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In today’s photo tip we’ll move back into landscape photography… How to get better sunset photos!

how to meter for sunset photography

photo by Rajarshi MITRA

Sooner or later we all give sunset photography a shot. It’s almost a rite of passage! In fact, for a lot of us, seeing stunning sunset photos is what got us interested in photography in the first place.

But, for most of us, our first attempts at sunset photography were dismal, at best. This and the next few articles are going to cover ways to move our sunset photography from the reject stack to the wall.

Our first sunset photography photo tip is concerning exposure.

This photo tip is pretty basic, but we all have to start somewhere. If you haven’t learned how to get the right exposure, then it isn’t basic—it’s a game changer.

For the most part as beginners, when we first start shooting sunset photos, we have our camera set on automatic and trust in the in camera’s meter to get the exposure. When we see the final shot, the sun is there (as expected) but the whole rest of the photo is black. Or at least really dark.


When we first looked at the scene, the sunset was gorgeous. All the oranges, reds, and yellows reflecting off the clouds are what attracted us. But, in the final version, the clouds were pretty much gone! It just showed a muddy, dark mess.

It’s the meter.

The light meter in your camera is designed for the “average” shot. Not for one that is overly bright or overly dark.

Because the meter is assuming your sunset photo is an average shot, it “reads” the amount of light in the scene and sets the exposure to an average—or to somewhere around the middle of the scale between totally washed out and totally dark.

For most photos we create, there are bright points and dark points, so setting the exposure to an average is acceptable. (Not great, but serviceable.) The light points will show as light, and the dark points will show as dark, while the averages will record properly.

better sunset photography

photo by Ben Cremin

But, in a sunset photo, the sun is very bright in comparison to the rest of the scene. Let’s face it, at sunset the ground is starting to get pretty dark. The meter sees all this light from the sun and sets the exposure—not for showing the sun way up on the brightness scale, but lowering the exposure to show the sun’s light in the middle.

This dramatically underexposes the rest of the shot and everything but the sun goes black.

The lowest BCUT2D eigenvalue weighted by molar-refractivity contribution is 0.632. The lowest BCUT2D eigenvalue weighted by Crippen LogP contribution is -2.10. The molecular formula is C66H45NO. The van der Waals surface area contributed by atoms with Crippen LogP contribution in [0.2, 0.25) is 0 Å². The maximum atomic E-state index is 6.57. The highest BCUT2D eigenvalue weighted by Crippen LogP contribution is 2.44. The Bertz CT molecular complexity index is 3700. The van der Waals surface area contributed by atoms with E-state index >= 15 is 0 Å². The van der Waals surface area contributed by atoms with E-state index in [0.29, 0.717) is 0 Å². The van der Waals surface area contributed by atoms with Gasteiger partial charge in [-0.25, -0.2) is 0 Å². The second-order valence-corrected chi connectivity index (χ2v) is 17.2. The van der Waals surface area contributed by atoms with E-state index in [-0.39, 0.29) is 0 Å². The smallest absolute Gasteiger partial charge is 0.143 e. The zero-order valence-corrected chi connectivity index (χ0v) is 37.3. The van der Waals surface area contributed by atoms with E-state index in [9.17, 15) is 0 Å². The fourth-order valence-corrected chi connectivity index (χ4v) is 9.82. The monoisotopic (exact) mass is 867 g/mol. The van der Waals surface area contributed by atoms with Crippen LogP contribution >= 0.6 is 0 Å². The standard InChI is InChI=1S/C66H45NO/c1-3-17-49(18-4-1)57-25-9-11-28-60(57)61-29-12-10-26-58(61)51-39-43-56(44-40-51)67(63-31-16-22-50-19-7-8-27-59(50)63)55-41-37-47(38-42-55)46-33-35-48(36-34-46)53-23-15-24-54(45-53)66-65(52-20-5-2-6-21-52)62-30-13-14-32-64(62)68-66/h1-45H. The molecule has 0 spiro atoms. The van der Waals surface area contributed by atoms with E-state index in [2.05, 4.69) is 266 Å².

By the way, the middle of the road exposure is called 18 percent gray. It’s the point halfway between blown out and black.

There is a lot of science involved, but simply put, that’s the way your camera’s meter works.

The opposite is true, too! If you metered the darker ground, the sky and sun (after bringing the exposure up to an 18 percent gray average) would be totally over exposed and blown out.

How to fix it?

Since the extremes of light and dark are what’s creating the problem, the “fix” is to take your meter reading from the sky but with the sun out of the frame. The sky—without sun—is pretty close to average (18 percent gray) so the reading will be correct. Or at least as correct as you’re going to get.

The way to do that is take your meter reading from an area of the sky near to the sun, but with the sun out of the frame. Then recompose with the sun where you want it, and shoot.

Now the sky and clouds (which are probably what we were going for in the first place) will record all the colors.

metering for sunset photos

photo by Christopher Michel

Take this landscape photography photo tip and do some experimenting! Try doing some sunset photos by metering with the sun in the frame, then try one by metering from the ground. Finally try metering the sky—with the sun out of the frame. Compare the differences! It’s a good way to get a good understanding of your light meter—how it works and how to work it.

About the Author:
Dan Eitreim writes for He has been a professional photographer in Southern California for over 20 years. His philosophy is that learning photography is easy if you know a few tried and true strategies.

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Article source: PictureCorrect